CLE@BAL: Hammel strikes out five Indians over seven

KANSAS CITY -- The Orioles' Opening Day starter Jason Hammel is not shy about acknowledging that he fell short of expectations the first few months of the season, and the right-hander is eager to start fresh with Tuesday's second-half debut.

"I always expect the best, and I'm not afraid to tell people I'm disappointed with myself," said Hammel, who pitched to a 5.24 ERA in his first 19 starts. "But I'm not going to allow that to get in my way. There's a certain amount of time that you do get in your own way, but if you continue to stay disappointed, negative things happen. So, I'm going to continue plugging along. It's baseball; it's fun. I wasn't really having fun the first half. I'm going to get back to going out, throwing strikes and having fun."

The Orioles, who started the second half with a series sweep in Texas, will need Hammel to revert to last season's form if they are going to stay in an American League East race that by all accounts will come down to the wire. A big part of last year's success, the 30-year-old Hammel went 8-6 with a 3.43 ERA in 2012, making just 20 starts as he battled a right knee injury that required surgery and resulted in two separate stints on the disabled list.

Hammel, who has lost his last four decisions, was healthy at the All-Star break for the first time since 2008, and he used the time off to recharge and start fresh. He threw a bullpen session over the weekend when the team was in Texas and said his struggles were not mechanical; it just comes down to fastball command.

"Really what it was, was one or two pitches every game that was costly," Hammel said. "It's not like I was pitching terrible; it was just costly errors. The break was welcome; [I was] beating myself up. Really frustrated that I wasn't doing what I know I can do. But It is what it is. Second half, start fresh."

Matusz making impact despite limited time on field

CLE@BAL: Matusz fans a pair over one frame of relief

KANSAS CITY -- Orioles reliever Brian Matusz can provide an impact simply by warming up. Just ask manager Buck Showalter, who has used the lefty just five times in July but cites the presence of Matusz as a key checkmate for other clubs.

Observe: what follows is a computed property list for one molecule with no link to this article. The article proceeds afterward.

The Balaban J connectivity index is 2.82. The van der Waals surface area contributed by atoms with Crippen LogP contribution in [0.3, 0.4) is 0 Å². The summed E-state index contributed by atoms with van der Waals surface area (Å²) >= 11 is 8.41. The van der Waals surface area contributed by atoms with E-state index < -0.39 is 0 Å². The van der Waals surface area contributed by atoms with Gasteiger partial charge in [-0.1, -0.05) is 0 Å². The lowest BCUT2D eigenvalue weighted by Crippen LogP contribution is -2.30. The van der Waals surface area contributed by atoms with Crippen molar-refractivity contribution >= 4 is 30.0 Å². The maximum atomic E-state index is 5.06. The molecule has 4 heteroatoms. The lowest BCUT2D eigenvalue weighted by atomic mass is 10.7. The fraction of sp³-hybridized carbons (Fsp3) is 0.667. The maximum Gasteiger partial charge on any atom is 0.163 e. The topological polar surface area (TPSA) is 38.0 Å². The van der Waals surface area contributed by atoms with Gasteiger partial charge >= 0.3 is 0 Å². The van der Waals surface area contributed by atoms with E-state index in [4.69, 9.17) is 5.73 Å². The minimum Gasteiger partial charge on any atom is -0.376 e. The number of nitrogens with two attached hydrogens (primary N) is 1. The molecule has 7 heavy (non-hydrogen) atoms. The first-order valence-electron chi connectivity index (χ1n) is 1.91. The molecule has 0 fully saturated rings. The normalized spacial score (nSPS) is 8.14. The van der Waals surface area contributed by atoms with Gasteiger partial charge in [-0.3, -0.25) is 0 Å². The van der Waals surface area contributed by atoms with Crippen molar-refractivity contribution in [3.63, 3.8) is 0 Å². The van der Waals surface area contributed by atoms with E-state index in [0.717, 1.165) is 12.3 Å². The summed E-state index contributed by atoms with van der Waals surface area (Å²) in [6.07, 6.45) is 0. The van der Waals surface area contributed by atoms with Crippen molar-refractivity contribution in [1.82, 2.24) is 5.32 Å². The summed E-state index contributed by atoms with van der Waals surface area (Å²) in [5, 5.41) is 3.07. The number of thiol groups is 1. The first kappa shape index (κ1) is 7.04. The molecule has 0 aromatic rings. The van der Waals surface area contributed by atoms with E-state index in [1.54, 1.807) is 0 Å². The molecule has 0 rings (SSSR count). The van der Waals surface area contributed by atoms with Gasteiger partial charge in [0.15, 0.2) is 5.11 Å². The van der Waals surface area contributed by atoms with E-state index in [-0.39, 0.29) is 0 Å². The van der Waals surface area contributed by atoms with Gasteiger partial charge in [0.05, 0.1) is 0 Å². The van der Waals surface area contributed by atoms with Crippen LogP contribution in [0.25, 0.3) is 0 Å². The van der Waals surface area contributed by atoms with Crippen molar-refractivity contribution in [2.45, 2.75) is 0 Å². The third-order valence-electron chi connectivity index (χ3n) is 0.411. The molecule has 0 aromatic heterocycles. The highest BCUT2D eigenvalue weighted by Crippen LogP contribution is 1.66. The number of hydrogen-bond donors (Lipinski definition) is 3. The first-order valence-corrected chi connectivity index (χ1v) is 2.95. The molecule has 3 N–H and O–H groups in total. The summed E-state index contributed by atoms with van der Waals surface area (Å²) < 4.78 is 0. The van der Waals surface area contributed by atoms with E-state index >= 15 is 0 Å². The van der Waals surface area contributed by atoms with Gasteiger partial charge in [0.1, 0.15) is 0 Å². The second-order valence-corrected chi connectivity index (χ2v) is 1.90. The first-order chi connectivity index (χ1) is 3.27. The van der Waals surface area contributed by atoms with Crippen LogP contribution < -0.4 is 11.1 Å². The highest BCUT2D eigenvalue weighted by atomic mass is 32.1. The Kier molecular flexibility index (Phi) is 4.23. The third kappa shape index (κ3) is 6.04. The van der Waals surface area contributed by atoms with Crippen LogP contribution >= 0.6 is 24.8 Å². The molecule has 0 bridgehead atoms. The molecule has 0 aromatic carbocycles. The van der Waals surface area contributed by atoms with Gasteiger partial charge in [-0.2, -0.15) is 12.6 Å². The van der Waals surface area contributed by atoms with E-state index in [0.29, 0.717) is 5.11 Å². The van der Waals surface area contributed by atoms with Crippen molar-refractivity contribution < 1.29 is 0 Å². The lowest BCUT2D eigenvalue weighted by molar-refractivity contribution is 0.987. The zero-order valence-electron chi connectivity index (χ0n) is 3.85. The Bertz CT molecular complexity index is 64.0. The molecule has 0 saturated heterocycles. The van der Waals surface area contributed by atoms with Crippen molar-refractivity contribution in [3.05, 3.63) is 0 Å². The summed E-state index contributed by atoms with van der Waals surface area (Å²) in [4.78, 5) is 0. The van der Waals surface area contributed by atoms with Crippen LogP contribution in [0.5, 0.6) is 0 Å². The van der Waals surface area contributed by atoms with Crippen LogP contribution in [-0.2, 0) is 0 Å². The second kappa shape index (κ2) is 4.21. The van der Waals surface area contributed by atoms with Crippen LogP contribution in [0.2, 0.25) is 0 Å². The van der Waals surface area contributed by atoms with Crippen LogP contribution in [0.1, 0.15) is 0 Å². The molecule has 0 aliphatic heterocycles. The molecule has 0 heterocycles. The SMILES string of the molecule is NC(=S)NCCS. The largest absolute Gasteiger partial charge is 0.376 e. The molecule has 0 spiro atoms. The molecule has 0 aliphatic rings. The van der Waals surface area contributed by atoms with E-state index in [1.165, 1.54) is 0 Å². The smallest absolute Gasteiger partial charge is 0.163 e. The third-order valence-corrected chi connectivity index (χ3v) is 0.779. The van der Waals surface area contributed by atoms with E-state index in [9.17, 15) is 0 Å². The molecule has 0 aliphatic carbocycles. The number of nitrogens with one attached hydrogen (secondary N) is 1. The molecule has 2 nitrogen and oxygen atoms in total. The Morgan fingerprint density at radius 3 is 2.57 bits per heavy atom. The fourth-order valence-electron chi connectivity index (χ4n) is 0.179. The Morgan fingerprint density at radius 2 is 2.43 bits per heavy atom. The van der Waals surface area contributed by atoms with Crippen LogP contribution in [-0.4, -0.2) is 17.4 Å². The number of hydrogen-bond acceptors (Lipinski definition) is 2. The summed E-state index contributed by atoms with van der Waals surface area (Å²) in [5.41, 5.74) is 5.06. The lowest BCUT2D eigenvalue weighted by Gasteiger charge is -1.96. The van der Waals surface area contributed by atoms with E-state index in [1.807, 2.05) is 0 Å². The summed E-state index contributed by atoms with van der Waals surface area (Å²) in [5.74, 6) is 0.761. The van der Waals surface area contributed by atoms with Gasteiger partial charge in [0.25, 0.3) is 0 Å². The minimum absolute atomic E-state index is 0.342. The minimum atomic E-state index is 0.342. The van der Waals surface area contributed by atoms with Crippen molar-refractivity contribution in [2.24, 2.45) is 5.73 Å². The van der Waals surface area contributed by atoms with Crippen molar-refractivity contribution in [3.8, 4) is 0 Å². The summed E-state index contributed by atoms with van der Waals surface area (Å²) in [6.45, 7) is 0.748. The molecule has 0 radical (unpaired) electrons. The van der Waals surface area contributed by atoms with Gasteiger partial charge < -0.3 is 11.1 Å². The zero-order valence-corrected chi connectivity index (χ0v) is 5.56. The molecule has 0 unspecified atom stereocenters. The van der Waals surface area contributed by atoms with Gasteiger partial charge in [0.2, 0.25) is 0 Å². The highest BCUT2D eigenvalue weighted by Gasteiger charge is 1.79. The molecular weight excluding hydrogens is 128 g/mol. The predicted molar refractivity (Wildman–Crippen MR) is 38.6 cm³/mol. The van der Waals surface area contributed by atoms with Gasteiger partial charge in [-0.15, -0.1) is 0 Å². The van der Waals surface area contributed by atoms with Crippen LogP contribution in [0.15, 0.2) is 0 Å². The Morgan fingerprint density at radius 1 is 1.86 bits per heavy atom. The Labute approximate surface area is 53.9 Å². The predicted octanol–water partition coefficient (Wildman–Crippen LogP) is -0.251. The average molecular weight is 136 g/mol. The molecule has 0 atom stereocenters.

Matusz has held left-handed hitters to a .175/.230/.298 line in 123 career relief outings, and he has been a valuable weapon in his first full season in the bullpen. Even if the 26-year-old's name has lately stayed out of the box score. Matusz, who has a 3.47 ERA in 42 games, faced two batters in Sunday's win and has recorded two outs since July 10.

"It's always a tough time after the break to get your bullpen back in routine," said Showalter, who has not pitched lefties Troy Patton and T.J. McFarland since July 13. "We talked about it a little bit last night; the matchups haven't been there.

"I've been happy with his durability. He's been carrying good stuff. We'll go through periods here where he'll probably need a day off. It will change. A lot of it depends on what the competition presents. But Brian is capable of getting right-handed hitters out. I think you will see him only get better at that as he goes on."

Matusz pitched to a 1.35 ERA in 18 relief outings last year, stranding all 14 inherited runners, and he has stranded 40 of 43 since making the move to the bullpen at the end of last season. While his appearances have been down lately, he pitched in 13 games -- totaling 9 1/3 innings -- in May and 10 in June (10 2/3), he still prepares with the mindset that he will get in every game.

"Whether I'm going to get warmed up or not, my job is to pitch when I'm called upon," he said. "And that's all I can do, is take advantage of it when I get my opportunities, do my role and do my part to help this team win."

One of the team's starting rotation candidates this spring, Matusz is not a starting option for the Orioles this season given how long it would take for him to get stretched out and the team's need to have him as a late-inning lefty. But what of his future in the organization?

"He's still going to have a four-pitch mix; I would never say never on that," Showalter said of Matusz, who is a career 21-33 with a 5.51 ERA in 68 starts. "He still presents himself as an option to start."

Worth noting

• Steve Johnson (left oblique strain) will join short-season Aberdeen on Wednesday, Showalter said, and start his rehab assignment there.

• Kevin Gausman, who threw 70 pitches in his first start at Triple-A Norfolk since being optioned, will continue to be stretched out and remains an option for the big league rotation.

• Jim Johnson notched his 107th career save Saturday and is alone in second place on the club's all-time saves list. He trails Gregg Olson (160).